- Choose the safest route between home and school and practice it with children until they can demonstrate traffic safety awareness.
- If possible, try to ride with someone else. There is safety in numbers.
- MA supervisor must always be present when children are at the school’s playground. Make sure your school has someone who monitors the playgrounds at all times.
- Playground equipment should be surrounded by shock-absorbing material that is at least nine inches thick.
- Protective surfaces should extend six feet in all directions around the playground equipment. For swings, it should extend twice the height of the set.
- Due to strangulation hazards, do not attach ropes, jump ropes, clotheslines, pet leashes or cords of any kind to playground equipment.
- Be watchful of sharp edges or points on equipment.
- Alert the school if you notice anything strange about the playground equipment at your child’s school.
- Spaces that can trap children, such as openings between ladder rungs, should measure less than three and a half inches or more than nine inches.
- All elevated surfaces, such as ramps, should have guardrails to prevent falls.
Walking to School
- Leave early enough to arrive at school at least 10 minutes prior to the start of school.
- Use the same route every day and never use shortcuts.
- Go straight home after school. Do not go anywhere else without permission.
- Always use public sidewalks and streets when walking to school.
- Demonstrate traffic safety awareness and pick the safest route between your home and the school and practice walking it with your children.
- Try and walk to school with other students. There is strength in numbers.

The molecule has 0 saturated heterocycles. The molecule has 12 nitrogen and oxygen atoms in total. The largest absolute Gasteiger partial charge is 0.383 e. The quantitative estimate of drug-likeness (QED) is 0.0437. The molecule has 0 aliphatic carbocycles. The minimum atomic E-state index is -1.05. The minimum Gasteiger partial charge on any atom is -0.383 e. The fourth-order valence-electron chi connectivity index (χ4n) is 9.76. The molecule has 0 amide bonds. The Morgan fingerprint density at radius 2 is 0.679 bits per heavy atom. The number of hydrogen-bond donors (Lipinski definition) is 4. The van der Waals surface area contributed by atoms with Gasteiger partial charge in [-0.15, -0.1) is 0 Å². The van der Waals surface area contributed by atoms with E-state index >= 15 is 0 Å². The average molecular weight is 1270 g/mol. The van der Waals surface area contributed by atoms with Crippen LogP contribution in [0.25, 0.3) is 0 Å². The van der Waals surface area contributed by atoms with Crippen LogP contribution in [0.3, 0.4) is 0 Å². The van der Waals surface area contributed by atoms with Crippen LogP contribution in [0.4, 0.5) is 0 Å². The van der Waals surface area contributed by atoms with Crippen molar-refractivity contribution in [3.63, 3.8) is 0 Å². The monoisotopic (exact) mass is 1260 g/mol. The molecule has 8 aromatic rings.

- Teach your children to recognize and obey traffic signals, signs, and pavement markings.
- Only cross streets at designated crosswalks, street corners and traffic controlled intersections.
- Always look both ways before crossing the street and never enter streets from between obstacles like parked cars, shrubbery, signs, etc.
- Always walk and never run across intersections.
- Avoid talking to strangers. Teach your children to get distance between themselves and anyone who tries to approach or make contact with them.
- If a stranger does approach your child, make sure they know to immediately report the incident to you or a teacher.
- Teach your children to never get into a vehicle with anyone, even if they know them, without your permission.
Clothing and School Supplies
- To prevent injury, backpacks should have wide straps, padding in the back and shoulders, and should not weigh more than 10 to 15 percent of a child’s body weight.
- When placing items in a backpack, place the heavier items in first. The closer the heavier items are to a child’s back, the less strain it will cause.
- Children should use both backpack straps and all compartments for even distribution of weight.
- Remove drawstrings from jackets, sweatshirts, and hooded shirts to reduce the risk of strangulation injuries.
- Art supplies in the classroom should always be child safe and non-toxic. Be sure they have “CONFORMS TO ASTM D-4236” on their packaging.
- Make sure your child’s school is up-to-date on the latest recalled children’s products and toys.
School Bus Safety
- Make habit of arriving at the bus stop at least five minutes before the scheduled arrival of the bus.
- Make sure your child stays out of the street and avoids excessive horseplay while waiting for the school bus.
- Be sure the bus comes to a complete stop before getting on or off.
- When riding the bus, make sure your child understands they must remain seated and keep their head and arms inside the bus at all times.
- Do not shout or distract the driver.
- Do not walk in the driver’s “blind spot” — this is the area from the front of the bus to about 10 feet in front of the bus.